Many ‘Long Covid’ Patients Had No Symptoms From Their Initial Infection

Many people who experience long-term symptoms from coronovirus when they were not initially infected, according to them, were not ill at all. New study Which adds compelling information to the increasingly important issue of the lasting health effects of Kovid-19.

The study, previously focused specifically on those who never needed hospitalization when they were infected, analyzed the electronic medical records of 1,407 people in California who tested positive for coronavirus Used to do More than 60 days after their infection, 27 percent, or 382 people, were struggling with post-Kovid symptoms such as shortness of breath, chest pain, cough, or abdominal pain.

Researchers found that approximately one-third of patients with such long-term problems during 10 days had no symptoms of their initial coronavirus infection.

Understanding long term Kovid symptoms is one Fast pressing priority As doctors and researchers report more and more people have debilitating or painful aftereffects that hinder their ability to work or the way they act before. Last month, the director of the National Institutes of Health, Drs. Francis S. Collins announced Big initiative “To identify the causes and means of prevention and treatment for those who have been terminally ill with Kovid-19, but do not fully recover in a few weeks.”

David Putrino, director of rehabilitation innovation at Mount Sinai Health System in New York City, who was not involved in the new research, said he and his colleagues are seeing a similar pattern at Mount Sinai’s center for the care of Kovid.

“Many people who had asymptomatic Kovid may also develop post-acute Kovid syndrome,” Dr. Putrino, who co-authored a short Study on the subject published last year. “This does not always coincide with the severity of acute symptoms, so you may not have any symptoms but still have a very aggressive immune response.”

The new study is published on the preprint site MedRxiv and is not undergoing peer review. Its strengths include that it is larger than many studies on long-term symptoms published so far and researchers used electronic records from the University of California, which allowed them to obtain patients’ health and demographic information from across the state. Researchers have also excluded study symptoms that patients reported in the year prior to their infection, a move aimed at focusing on post-covariate symptoms.

Among his findings: Long-term problems affect every age group, including children. “Of the 34 children in the study, 11 were tall-skinned,” said one of the authors, Melissa Pinto, an associate professor of nursing at the University of Irvine, California.

The study found more than 30 symptoms, including anxiety, low back pain, fatigue, insomnia, gastrointestinal problems, and a rapid heart rate. Researchers identified five groups of symptoms that were most likely to occur simultaneously, such as chest pain and cough or abdominal pain and headaches.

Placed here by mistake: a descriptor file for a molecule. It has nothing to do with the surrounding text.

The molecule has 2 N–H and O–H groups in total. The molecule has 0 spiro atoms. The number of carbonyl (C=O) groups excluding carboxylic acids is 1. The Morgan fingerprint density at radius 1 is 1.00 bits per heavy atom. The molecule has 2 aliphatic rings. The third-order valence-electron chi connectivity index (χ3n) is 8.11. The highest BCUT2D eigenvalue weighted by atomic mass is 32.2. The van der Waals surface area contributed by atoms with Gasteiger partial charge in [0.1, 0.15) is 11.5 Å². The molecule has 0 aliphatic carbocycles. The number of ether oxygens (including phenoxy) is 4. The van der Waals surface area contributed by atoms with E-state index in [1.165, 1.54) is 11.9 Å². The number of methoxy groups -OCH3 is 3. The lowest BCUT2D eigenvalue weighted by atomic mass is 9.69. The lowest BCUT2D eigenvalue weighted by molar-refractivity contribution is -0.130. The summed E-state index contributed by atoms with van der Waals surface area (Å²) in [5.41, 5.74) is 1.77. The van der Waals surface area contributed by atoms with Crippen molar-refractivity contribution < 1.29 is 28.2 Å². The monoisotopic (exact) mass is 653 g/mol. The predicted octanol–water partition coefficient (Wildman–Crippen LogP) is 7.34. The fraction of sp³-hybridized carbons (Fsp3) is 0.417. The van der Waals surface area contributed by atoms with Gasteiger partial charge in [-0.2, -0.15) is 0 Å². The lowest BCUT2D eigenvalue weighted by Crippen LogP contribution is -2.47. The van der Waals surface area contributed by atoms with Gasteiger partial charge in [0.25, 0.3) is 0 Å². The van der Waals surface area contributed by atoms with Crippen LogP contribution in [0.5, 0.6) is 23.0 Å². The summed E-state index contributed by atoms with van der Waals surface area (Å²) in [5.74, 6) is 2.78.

Most previous studies of long-term symptoms have included people who were ill enough from their initial infection to be hospitalized. One of the largest found that more than three-quarters About 1,700 hospitalized patients in Wuhan, China, Had at least one symptom six months later.

But increasingly, those who were never hospitalized are seeking care in post-Kovid clinics, and scientists are recognizing the need to understand their circumstances.

In the last month, researchers University of Washington reported on a survey of 177 people Who tested positive for coronavirus. Most of them were not hospitalized. Researchers found that one-third of both people were hospitalized and those who had only mild initial illnesses reported having at least one permanent symptom six months later.

Unlike some recent surveys, such as one by one A patient-led research teamThe new study did not capture one of the most commonly reported “long covid” issues: cognitive problems such as brain fog, Memory problems and difficult focusing. One of the co-authors, Natalie Lambert, Associate Research Professor at Indiana University School of Medicine, said that at that time, doctors may have to include diagnostic codes for such cognitive issues in Kovid patients’ medical records Can not be known for . He said the team is seeking funding for a larger and more comprehensive study, which adds information to medical records, doctors ‘notes and patients’ reports.

In the new study, about 59 percent of patients with long-term symptoms were female, and about half of the patients were Hispanic and 31 percent were white. The authors and Drs. Putrino cautioned that any reliable demographic conclusion would require large studies that are within the national scope.

Dr. Lambert said that it was likely that the medical records used in the study were only visible to a few percent of people who had asymptomatic Kovid infections and had post-Kovid experiences. “For some people, if they’re asymptomatic and they don’t know they’re sick, they’re not going to do the test,” she said.

“Another important component is that we know that some long-lasting symptoms appear much later than two months,” Dr. Lambert said. “So there is a potential for a wide range of long-lasting symptoms that they are not going to associate with Kovid.”

Dr. Pinto said it would be important to study the situation over time rather than static snapshots. “The long run is a very dynamic process and the symptoms can change from day to day,” she said. “One day they may have chest pain and headache, and the next day, they get chest pain and headache and they have backache and muscle aches. We need to capture the change of trajectory and symptoms over time, and we need this in a larger sample that represents America. “

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